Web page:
All these samples also implement the Basic and Identify clusters, which are the basic Zigbee clusters.
Depending on the available device types and their number, Zigbee supports the following network topologies:
Star topology - where the coordinator communicates directly with the end devices and no routers are actively present, meaning they are either not present or not routing packets within the network.
Tree topology - where routers are located beyond their mutual radio range and are not able to communicate with each other. However, unlike in the star topology, the routers continue to move packets through the network.
Mesh topology - which allows full peer-to-peer communication.
In every Zigbee topology, each router and end device that joins the Zigbee network after its creation by the coordinator needs a parent device. When a device wants to join the network, it sends a beacon request to scan for available devices. The devices that can route the packets respond with beacons. Based on different factors of responses, such as signal strength, the new device selects the parent.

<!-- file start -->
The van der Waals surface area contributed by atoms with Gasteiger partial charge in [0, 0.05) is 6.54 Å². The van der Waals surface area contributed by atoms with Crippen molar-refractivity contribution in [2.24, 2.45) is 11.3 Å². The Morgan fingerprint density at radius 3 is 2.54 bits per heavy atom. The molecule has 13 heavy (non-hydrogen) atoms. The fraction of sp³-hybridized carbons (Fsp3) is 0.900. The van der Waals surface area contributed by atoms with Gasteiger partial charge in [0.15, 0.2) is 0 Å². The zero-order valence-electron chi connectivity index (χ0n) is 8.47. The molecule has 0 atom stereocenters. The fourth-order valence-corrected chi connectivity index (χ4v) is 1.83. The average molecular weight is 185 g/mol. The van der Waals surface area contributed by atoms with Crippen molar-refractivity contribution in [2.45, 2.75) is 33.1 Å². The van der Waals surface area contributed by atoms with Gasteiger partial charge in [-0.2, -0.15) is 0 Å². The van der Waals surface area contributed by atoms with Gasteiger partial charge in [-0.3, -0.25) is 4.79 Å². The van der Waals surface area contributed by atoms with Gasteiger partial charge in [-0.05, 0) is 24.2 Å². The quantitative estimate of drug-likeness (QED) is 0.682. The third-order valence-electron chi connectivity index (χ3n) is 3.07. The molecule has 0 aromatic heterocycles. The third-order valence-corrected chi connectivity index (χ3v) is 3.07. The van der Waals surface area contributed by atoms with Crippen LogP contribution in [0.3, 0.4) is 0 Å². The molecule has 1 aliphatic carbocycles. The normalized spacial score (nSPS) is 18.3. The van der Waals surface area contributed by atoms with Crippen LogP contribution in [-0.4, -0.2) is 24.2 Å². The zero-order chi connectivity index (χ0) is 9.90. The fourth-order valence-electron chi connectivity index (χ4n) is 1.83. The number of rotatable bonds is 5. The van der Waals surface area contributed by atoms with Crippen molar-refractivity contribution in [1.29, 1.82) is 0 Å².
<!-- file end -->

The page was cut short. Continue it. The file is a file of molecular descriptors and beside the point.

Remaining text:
For end devices, the parent device, either a coordinator or a router, can store information meant for them. This is required because the end devices do not receive packets directly from other devices. Each packet meant for an end device needs to go through its parent, and the end devices need to regularly request and respond to packets from the parents. For example, in the nRF Connect SDK the Zigbee light switch device requests packets from the parent every three seconds. The end device does not route packets. It can also disable its radio to reduce the power consumption between the regular packet requests if the Sleepy End Device behavior is enabled.
If you want to learn more about Zigbee topics and terminology mentioned in this guide, read the following pages:
Zigbee architectures page to learn more about the Zigbee architecture available in the nRF Connect SDK
Common ZCL terms and definitions section in the ZBOSS user guide